Once back at the White House, Lincoln sat down and began reading a book, something humorous by John Phoenix. Mary kept calling him to dinner but he wouldn’t put the book down; he was totally absorbed – as always. Finally, Mary insisted he come to the table at once. They had to eat early, she reminded him, as they had plans to see Laura Keene perform in the play “Our American Cousin” at Ford’s Theatre that evening. It had been announced in the papers; they had to go. Lincoln preferred to stay home. He had no need for the escape of the theatre that day; he was already jubilant. But go he must, as he didn’t want to disappoint the people.

    The morning edition of the National Republican had announced that Ulysses and Julia Grant would join the Lincolns in the president’s box for the play, but Julia didn’t want to go, saying she had her heart set on visiting their children in New Jersey. While that may have been true, it was more likely that it was an excuse to get out of an engagement with Mary Lincoln, whom she despised.

    The Lincolns had a hard time finding a replacement for the Grants. Secretary of War Stanton and Secretary of the Treasury Chase also declined. Stanton had been trying for months to keep the president from exposing himself to the danger of such public places and both men thought the theatre a frivolity. It was decided that Clara Harris and her fiance, Major Henry Rathbone, would substitute for the Grants.

    A little after eight o’clock, the carriage that would take Abraham and Mary to Ford’s Theatre rolled onto the front drive. Lincoln no doubt sighed. “I suppose it’s time to go,” he told Speaker Schuyler Colfax, “though I would rather stay.” He assisted Mary into the carriage and they took off.

    (1) Goodwin, Doris Kearns. Team of Rivals. (New York: Simon & Schuster, 2005)
    (2) Freedman, Russell. Lincoln: A Photobiography. (New York: Scholastic Inc., 1987)

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    Regarding some of my recent posts on insane asylums (see sidebar, “Categories: The Insane Asylum”), my neighbor and friend, Karen O’Quin, wrote:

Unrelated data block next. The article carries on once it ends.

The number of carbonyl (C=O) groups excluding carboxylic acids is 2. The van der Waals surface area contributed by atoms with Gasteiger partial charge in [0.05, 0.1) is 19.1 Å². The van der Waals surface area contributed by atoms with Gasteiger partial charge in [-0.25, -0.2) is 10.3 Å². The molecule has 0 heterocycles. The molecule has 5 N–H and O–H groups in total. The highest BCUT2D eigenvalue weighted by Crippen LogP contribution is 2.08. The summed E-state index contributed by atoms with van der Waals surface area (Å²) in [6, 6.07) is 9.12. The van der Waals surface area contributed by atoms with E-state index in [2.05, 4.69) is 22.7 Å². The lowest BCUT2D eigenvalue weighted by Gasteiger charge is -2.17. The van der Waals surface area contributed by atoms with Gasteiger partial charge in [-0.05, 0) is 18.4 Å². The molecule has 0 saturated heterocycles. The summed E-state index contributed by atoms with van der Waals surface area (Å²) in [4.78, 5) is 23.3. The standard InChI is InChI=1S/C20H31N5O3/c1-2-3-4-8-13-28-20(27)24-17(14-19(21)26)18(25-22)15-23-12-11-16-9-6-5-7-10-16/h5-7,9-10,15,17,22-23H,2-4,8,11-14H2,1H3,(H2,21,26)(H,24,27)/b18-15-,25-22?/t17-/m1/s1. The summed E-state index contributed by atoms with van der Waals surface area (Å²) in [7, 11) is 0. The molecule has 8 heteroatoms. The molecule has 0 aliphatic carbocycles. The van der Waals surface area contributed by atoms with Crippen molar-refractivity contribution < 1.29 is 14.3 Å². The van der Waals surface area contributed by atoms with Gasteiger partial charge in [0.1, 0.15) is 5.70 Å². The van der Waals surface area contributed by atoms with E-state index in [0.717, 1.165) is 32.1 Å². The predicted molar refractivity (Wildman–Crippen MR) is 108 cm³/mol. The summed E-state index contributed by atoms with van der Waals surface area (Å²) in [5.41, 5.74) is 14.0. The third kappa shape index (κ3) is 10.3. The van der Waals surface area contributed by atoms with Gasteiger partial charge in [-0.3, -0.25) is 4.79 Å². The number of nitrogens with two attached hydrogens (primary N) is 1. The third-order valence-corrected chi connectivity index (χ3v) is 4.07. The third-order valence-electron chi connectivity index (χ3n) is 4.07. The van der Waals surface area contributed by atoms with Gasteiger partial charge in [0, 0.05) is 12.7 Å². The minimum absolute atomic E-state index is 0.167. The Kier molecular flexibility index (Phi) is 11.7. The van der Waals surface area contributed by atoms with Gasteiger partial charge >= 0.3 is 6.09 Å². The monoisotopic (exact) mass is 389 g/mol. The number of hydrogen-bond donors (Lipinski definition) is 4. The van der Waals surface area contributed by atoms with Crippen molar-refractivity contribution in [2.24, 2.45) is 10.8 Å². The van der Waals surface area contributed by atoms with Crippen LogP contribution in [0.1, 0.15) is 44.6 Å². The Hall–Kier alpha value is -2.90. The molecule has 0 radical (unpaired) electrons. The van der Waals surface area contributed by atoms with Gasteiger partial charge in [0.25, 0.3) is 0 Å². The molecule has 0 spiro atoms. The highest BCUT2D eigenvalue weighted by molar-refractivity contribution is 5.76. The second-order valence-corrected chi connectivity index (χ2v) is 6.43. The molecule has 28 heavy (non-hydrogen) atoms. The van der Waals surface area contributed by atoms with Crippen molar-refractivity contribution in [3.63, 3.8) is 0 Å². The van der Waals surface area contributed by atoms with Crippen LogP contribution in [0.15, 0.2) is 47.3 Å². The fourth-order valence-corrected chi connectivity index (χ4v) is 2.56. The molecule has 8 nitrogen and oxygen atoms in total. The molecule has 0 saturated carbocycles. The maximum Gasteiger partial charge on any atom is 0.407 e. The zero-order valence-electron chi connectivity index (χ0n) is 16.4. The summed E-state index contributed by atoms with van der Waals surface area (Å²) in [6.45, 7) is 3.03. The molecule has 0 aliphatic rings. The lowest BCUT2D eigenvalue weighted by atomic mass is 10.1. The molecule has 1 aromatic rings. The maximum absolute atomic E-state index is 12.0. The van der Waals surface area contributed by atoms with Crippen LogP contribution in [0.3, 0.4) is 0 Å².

I really liked your blog – thanks for sending!!  I see a theme there.  My experience with Austin State Hospital is that when I first started working at Travis State School in 1967, they only had men there – they called them “boys”.  Some had been there for years as they had been admitted to ASH long before because they were a little “weird” and then became too institutionalized to be let out.  They did not have IQs consistent with mental retardation.  Some were later placed in group homes.  I don’t know if you’ve read Mary, Mrs. A Lincoln, but it is her account of being committed to a lunatic asylum by her son, Robert.  Someone very recently found letters she had written to her attorneys from the asylum.  I think they were going to be a book, too. 

    Mary Lincoln (1818-1882)

    Mary Lincoln (1818-1882)

    When I was young, I remember my mother talking about Mary Todd Lincoln, wife of Abraham Lincoln, and her inappropriate and extravagant spending sprees during the depth of the Civil War. Above all I remember Mom mentioning that Mary had a collection of about 300 pairs of gloves. Thinking about it now, it reminds me of Imelda Marcos, wife of the president of the Philippines, Ferdinand Marcos, and her closet rack of 2700 pairs of shoes.

    Mary Todd and Abraham Lincoln came together as husband and wife from two very different worlds. Mary was pampered and rich; Abraham was tested and wise. Both were prone to depression but it was Mary, with her fragile mind, perhaps schizophrenic or bipolar, who finally cratered under the constant barrage of grief and loss that became her sad lot in life.  Three of her sons died while her husband was president during a bloody and acrimonious civil war. The hate mail sent to her husband was unbelievable. Then her beloved Abraham, her anchor, was assassinated. It was more than Mary could bear. She descended into madness.

    She began to wander hotel corridors in her nightgown, was certain someone was trying to poison her, complained that an Indian spirit was removing wires from her eyes, and continued her frantic spending, purchasing yard after yard of elegant drapery when she had no windows in which to hang it. (PBS American Experience: “The Time of the Lincolns”)

    The doctors treated her with laudanum which gave her hallucinations, eye spasms, and headaches. She began to behave bizarrely, creating a public scandal. Her only surviving son Robert, a practicing attorney, arranged an insanity trial and had her committed to the asylum Bellevue Place just outside Chicago. Although Mary was only hospitalized for three months, she never forgave Robert for the humiliation and deprivation.

    A recently published book, The Madness of Mary Lincoln by Jason Emerson, awarded “Book of the Year” by the Illinois State Historical Society in 2007, examines Mary’s mental illness. The book is based on a rare find – a trunk of letters found in the attic of Robert Lincoln’s lawyer. They contain the lost letters written by Mary during her stay in the asylum. The book sheds light on the ongoing mystery of Mary’s mental illness, its nature, roots, and progression, and suggests that Abraham Lincoln had some understanding of it and provided stability.